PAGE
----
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ol' Grump

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  1. I've seen those type machines around here occasionally, but most of the trees are like the ones in the video. You had mentioned trees up to 48" diameter, as i recall most of these stumpers (feller bunchers) limit out at around 24" diameter trees. For the bigger trees it's time for the chainsaw and wedges. As far as the cost of dozers, you could probably pick up an older D6, 7 or 8 from the 1950's era for far less than 100K, more like in the 6-10K range. Then this leads back to the question of mechanical skills. These old machine require quiet a bit of work just to keep 'em going as i stated in another post. For some of us, it's almost a matter of love keeping 'em going and sort of preserving the past at the same time. Newer machines are easier to run, but they have the same maintenance requirements as the older machines. I guess the ultimate question would be the depth of your pockets as to a newer machine versus an older one.
  2. Something Steve touched on but didn't elaborate on with old dozers; what are your mechanical skills? If you can find a "turn key" machine, it's going to need maintenance along the way. Fuel, oil, oil filter(s) and air filters need changed and cleaned regularly not to mention greasing the machine. These old machines are not like modern cars that need virtually no maintenance, but then most of this modern stuff won't last 70 years or so either.
  3. ol' Grump

    Spark Plug

    With the older Cat diesel engines, sometimes to help "break 'em in" a small teaspoon of Bon Ami cleaner was slowly fed into the air intake. In a Honda portable generator that was burning oil after an overhaul I used the Bon Ami treatment, but less than half a teaspoon very slowly fed in after I'd taken the air filter off. That seemed to cure the problem. Just an idea
  4. ol' Grump

    Spark Plug

    In most of my gas engine I use Autolite plugs, but in the chainsaw NGK or Bosch seem to work better. Champion plugs don't seem to be the same quality as they were years ago
  5. Hi Norm, I've got the deflector and pipe but no hose. Just as well as trying to mow the side lot with at least foot tall grasses would plug that collector up in less than one pass. I'm going to use this as a winter project; drop the mower deck, replace the blades, belts and any bearings that need replaced. Then come Spring I'll maybe try to sell if and hopefully find a brush hog type mower that I can set up on the Cat D2. The half acre side lot is anything but smooth with up to some 30% grades with lots of small lodgepole pines that the brush hog will be able to mow down. The Cat can handle that where this little mower would either spin out or try to turn over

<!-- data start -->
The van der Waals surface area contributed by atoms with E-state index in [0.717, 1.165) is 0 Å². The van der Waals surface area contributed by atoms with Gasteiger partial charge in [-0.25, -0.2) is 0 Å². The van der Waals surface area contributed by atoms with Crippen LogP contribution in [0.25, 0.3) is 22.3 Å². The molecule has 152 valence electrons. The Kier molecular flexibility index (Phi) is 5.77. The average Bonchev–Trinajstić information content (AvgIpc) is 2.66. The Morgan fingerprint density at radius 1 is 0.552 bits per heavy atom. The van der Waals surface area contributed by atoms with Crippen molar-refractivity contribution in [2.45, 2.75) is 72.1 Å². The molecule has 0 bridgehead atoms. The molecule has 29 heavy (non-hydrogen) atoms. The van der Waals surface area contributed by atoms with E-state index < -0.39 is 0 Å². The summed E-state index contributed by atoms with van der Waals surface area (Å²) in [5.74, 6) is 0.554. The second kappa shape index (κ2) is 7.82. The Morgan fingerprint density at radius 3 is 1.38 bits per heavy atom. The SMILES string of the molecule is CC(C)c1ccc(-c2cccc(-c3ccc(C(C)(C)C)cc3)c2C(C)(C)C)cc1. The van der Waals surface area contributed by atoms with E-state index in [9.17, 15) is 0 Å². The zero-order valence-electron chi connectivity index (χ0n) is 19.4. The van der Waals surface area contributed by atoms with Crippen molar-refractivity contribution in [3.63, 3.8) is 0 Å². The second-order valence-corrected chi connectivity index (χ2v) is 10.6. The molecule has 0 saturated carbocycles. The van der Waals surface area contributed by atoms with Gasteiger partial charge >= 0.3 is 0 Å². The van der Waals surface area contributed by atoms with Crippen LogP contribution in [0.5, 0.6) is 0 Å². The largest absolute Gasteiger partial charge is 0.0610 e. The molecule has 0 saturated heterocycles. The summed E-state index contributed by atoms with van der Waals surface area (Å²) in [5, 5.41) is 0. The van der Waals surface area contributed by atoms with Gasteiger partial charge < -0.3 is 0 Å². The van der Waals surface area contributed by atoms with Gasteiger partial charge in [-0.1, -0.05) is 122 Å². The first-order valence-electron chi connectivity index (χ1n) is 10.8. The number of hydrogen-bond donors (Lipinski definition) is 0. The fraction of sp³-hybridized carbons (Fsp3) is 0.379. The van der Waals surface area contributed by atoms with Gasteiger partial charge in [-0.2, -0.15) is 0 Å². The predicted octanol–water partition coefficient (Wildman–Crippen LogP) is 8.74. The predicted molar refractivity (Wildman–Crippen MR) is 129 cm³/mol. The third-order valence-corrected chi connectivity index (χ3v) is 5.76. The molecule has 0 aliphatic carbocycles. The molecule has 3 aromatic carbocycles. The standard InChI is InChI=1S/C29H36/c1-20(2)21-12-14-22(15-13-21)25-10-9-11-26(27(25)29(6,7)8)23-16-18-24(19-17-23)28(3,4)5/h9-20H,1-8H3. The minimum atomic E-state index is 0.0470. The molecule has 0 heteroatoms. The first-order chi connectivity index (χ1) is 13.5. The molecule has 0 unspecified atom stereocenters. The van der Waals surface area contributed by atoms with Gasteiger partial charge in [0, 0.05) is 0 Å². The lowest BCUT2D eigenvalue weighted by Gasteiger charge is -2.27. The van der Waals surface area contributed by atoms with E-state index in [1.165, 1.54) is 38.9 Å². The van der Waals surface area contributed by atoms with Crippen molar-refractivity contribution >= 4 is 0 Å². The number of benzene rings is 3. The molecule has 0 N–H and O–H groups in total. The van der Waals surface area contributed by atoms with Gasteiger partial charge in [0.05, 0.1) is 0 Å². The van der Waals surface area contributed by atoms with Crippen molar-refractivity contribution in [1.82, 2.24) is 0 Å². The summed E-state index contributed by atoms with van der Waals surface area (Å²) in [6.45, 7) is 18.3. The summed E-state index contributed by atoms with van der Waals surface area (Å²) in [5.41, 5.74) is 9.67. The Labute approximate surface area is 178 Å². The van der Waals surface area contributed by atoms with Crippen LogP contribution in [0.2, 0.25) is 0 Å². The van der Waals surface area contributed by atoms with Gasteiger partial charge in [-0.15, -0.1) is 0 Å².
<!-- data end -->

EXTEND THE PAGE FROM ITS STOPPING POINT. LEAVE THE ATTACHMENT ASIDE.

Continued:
6. Here are a couple of pics of my new acquisition, a 1993-1995 MTD according to https://www.tractordata.com/lawn-tractors/tractor-brands/mtd/mtd-lawn-tractors.html The first two pics are when it got dragged home, the last is after cleaning and getting it running again. It had sat for 18-19 yrs in covered storage. All it took was drain the old gas, a set of battery cables and new battery. What surprised me was with the old gas that was in it, the carburetor needed NO work, fresh gas, bit of cranking and away it went like it had been started the day before.
  7. For a condenser you might try checking your local electronics shop, some of those are pretty small
  8. Good job Steve, just a tad blurry
  9. As promised, here are a few pics of old Cat machines I have or have had. The first one is of the first (1949) D47U I had and sold, next pic is of the one have now (1952 D4 7U) and the 1961 12E grader i had and sold
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